During the years 1963-1966 a photoemulsion laboratory was built with effective support of the JINR Dubna, FzÚ ČSAV and FTJF ČVUT succeeded to study the nuclear interactions. This cooperation with the JINR gradually grew into a wide international collaboration – EMU01 and later to the BECQUEREL experiment, carried out on the Nuclotron. Simultaneously with the above actvities the bubble chamber laboartory started the study of negative pion collisions with proton and nuclei and later to use this device for light nuclei-proton interaction research in inverse kinematics.
Cooperation with CERN, Geneva was a qualitatively new level in the department research activities and the beginnings can be dated to 1990-1991 joining the experiments NA34 and WA94 which studied lepton pair and strange particle productions, respectively in nuclear collisions at ultrarelativistic energies. This line was continued and naturally led to an extension of our cooperation to the LHC experiments – ALICE and ATLAS. Paralelly with those actvities the department in 2001 joined the STAR experiment, RHIC, BNL (USA).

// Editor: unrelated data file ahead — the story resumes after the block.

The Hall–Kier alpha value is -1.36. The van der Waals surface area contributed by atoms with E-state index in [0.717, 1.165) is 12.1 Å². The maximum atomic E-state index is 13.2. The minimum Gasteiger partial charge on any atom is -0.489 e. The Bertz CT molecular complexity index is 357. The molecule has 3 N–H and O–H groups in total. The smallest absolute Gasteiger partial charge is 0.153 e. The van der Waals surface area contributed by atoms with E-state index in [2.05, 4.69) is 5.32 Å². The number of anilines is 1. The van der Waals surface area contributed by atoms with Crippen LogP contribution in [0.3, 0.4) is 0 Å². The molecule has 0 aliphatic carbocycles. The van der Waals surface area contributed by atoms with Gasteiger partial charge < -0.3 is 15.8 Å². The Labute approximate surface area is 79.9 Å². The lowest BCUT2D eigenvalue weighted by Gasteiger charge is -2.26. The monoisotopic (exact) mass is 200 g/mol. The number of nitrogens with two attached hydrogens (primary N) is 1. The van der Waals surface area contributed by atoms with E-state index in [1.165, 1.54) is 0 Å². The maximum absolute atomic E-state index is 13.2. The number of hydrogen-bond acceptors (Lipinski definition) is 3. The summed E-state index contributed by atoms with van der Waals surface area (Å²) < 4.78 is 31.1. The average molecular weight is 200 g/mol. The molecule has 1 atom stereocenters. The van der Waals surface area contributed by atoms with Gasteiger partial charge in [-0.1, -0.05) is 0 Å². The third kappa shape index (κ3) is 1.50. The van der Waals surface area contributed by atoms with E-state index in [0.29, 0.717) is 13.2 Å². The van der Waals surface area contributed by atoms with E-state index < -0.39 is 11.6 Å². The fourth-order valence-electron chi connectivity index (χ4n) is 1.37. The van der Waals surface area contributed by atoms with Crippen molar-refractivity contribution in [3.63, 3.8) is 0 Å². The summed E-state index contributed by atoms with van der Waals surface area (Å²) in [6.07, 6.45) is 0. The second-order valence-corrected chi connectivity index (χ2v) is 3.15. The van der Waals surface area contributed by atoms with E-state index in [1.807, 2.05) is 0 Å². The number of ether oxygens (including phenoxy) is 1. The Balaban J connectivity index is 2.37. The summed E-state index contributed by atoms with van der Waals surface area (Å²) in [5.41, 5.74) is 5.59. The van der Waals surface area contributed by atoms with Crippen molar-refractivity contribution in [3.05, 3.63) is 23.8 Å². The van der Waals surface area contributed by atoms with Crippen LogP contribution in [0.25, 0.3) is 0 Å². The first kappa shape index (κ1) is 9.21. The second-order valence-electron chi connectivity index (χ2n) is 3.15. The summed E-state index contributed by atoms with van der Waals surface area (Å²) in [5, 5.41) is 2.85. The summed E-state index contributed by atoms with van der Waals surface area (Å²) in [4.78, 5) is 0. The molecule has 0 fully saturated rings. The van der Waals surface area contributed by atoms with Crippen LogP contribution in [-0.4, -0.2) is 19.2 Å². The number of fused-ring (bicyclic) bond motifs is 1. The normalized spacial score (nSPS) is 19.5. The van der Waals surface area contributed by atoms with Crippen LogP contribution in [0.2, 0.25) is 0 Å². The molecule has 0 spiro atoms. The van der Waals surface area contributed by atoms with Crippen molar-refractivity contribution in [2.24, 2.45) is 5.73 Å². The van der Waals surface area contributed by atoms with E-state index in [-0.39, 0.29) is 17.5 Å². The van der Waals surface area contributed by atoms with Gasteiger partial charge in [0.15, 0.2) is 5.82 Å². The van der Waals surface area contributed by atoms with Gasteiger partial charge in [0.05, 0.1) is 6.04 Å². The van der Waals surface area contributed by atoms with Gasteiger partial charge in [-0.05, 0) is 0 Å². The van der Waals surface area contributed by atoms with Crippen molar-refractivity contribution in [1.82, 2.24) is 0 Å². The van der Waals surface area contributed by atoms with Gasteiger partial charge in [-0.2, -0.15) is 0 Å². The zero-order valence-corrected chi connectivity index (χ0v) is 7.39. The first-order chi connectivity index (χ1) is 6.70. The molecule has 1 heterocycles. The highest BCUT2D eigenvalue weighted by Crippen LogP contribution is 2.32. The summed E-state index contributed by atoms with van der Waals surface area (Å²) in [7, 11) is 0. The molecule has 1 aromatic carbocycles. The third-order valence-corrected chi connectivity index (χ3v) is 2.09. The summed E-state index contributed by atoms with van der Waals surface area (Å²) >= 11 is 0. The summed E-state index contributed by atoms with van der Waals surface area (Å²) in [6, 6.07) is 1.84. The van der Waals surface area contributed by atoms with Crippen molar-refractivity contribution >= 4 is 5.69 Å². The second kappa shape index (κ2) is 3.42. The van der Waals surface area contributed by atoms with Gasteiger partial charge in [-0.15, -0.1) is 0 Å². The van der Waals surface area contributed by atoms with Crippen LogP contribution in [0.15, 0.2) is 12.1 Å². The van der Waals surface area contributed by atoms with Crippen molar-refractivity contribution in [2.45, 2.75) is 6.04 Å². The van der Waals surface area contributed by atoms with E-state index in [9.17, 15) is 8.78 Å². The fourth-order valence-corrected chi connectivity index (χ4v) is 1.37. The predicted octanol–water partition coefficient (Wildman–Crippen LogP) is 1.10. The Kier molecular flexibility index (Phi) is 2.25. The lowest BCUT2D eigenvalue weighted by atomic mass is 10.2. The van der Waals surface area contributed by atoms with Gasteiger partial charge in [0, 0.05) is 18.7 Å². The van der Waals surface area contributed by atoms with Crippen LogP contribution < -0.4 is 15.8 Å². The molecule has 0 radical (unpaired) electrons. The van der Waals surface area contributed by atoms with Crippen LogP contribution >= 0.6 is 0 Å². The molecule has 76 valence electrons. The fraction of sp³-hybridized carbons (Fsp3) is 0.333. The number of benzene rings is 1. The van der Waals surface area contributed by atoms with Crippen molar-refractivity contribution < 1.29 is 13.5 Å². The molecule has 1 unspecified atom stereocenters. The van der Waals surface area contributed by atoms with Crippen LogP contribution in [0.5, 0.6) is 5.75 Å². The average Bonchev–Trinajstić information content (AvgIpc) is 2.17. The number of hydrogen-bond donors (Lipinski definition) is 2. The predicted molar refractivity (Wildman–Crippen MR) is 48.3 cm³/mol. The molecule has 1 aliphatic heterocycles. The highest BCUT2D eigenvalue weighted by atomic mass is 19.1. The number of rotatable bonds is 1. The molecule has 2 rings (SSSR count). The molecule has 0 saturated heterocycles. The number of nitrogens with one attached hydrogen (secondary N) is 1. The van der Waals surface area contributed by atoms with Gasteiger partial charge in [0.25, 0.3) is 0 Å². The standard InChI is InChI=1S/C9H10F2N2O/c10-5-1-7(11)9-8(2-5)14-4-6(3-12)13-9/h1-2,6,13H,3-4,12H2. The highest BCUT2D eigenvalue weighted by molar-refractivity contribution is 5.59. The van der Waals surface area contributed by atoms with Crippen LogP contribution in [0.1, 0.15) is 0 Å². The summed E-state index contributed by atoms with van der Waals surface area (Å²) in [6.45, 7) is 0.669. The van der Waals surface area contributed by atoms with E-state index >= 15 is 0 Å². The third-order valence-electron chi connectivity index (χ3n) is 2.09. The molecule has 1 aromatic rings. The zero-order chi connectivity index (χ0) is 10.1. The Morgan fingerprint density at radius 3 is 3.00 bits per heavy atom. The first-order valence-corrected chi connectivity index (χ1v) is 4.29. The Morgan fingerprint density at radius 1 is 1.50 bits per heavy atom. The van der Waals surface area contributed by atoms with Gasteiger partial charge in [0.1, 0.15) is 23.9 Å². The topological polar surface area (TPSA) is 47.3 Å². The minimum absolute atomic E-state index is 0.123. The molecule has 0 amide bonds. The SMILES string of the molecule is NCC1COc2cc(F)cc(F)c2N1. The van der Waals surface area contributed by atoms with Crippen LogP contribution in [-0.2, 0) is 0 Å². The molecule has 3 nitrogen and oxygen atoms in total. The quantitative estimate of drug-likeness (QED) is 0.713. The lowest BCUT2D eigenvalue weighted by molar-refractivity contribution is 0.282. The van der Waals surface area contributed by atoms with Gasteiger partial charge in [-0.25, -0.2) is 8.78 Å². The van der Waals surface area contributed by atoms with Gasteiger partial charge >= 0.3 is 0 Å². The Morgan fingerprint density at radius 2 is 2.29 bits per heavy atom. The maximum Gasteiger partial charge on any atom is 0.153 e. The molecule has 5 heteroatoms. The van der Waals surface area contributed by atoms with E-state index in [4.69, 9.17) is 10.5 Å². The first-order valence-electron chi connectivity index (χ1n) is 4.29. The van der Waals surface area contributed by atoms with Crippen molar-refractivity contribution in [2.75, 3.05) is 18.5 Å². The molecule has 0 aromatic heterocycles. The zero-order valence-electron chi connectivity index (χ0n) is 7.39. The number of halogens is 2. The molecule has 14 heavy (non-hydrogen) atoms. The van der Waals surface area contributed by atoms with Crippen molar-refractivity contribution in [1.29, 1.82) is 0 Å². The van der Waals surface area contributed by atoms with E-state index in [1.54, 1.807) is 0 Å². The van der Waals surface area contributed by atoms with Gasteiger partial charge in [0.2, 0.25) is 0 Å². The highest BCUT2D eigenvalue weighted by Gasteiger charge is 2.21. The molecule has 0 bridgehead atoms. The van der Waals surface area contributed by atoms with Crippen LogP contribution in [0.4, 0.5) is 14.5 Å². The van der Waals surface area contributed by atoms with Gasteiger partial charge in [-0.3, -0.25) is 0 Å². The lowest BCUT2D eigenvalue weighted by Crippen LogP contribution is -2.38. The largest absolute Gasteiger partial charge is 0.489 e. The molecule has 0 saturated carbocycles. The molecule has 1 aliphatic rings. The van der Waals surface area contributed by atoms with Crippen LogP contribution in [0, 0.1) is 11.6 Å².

Since 1978, a group working in the field of biophysics has been gradually formed at the Department of Nuclear Physics, which therefore became the Department of Nuclear Physics and Biophysics in 1979. In the same year, a new study programme in Biophysics was introduced. At that time, research in biophysics was devoted mostly to the study of structure of the nucleic acids. In 1998, the Department of Nuclear Physics and Biophysics split into two separate departments (Department of Biophysics and Department of Nuclear and Subnuclear Physics), increasing the number of the departments of physics at this Faculty to four.